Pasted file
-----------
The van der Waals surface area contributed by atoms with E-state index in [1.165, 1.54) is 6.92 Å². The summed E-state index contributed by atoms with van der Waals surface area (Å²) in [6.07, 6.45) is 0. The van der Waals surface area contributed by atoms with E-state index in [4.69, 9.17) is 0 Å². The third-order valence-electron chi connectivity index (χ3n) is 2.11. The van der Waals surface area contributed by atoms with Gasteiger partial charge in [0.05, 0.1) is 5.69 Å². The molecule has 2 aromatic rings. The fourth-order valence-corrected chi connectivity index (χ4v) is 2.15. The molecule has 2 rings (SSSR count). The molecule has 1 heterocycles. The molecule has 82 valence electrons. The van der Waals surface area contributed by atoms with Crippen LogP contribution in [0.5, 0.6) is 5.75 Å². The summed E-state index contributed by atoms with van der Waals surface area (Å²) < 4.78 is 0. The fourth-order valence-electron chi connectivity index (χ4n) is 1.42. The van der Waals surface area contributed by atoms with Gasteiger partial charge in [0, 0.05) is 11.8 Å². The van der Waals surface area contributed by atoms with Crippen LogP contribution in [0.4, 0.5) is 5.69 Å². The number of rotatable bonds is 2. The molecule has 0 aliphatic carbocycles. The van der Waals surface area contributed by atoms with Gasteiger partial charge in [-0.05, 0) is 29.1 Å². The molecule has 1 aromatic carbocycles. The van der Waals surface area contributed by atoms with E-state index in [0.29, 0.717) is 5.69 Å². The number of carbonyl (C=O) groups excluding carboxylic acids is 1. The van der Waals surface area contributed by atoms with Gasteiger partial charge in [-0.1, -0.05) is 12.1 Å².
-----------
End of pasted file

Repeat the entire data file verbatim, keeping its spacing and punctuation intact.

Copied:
The van der Waals surface area contributed by atoms with E-state index in [1.165, 1.54) is 6.92 Å². The summed E-state index contributed by atoms with van der Waals surface area (Å²) in [6.07, 6.45) is 0. The van der Waals surface area contributed by atoms with E-state index in [4.69, 9.17) is 0 Å². The third-order valence-electron chi connectivity index (χ3n) is 2.11. The van der Waals surface area contributed by atoms with Gasteiger partial charge in [0.05, 0.1) is 5.69 Å². The molecule has 2 aromatic rings. The fourth-order valence-corrected chi connectivity index (χ4v) is 2.15. The molecule has 2 rings (SSSR count). The molecule has 1 heterocycles. The molecule has 82 valence electrons. The van der Waals surface area contributed by atoms with Crippen LogP contribution in [0.5, 0.6) is 5.75 Å². The summed E-state index contributed by atoms with van der Waals surface area (Å²) < 4.78 is 0. The fourth-order valence-electron chi connectivity index (χ4n) is 1.42. The van der Waals surface area contributed by atoms with Gasteiger partial charge in [0, 0.05) is 11.8 Å². The van der Waals surface area contributed by atoms with Crippen LogP contribution in [0.4, 0.5) is 5.69 Å². The number of rotatable bonds is 2. The molecule has 0 aliphatic carbocycles. The van der Waals surface area contributed by atoms with Gasteiger partial charge in [-0.05, 0) is 29.1 Å². The molecule has 1 aromatic carbocycles. The van der Waals surface area contributed by atoms with E-state index in [0.29, 0.717) is 5.69 Å². The number of carbonyl (C=O) groups excluding carboxylic acids is 1. The van der Waals surface area contributed by atoms with Gasteiger partial charge in [-0.1, -0.05) is 12.1 Å².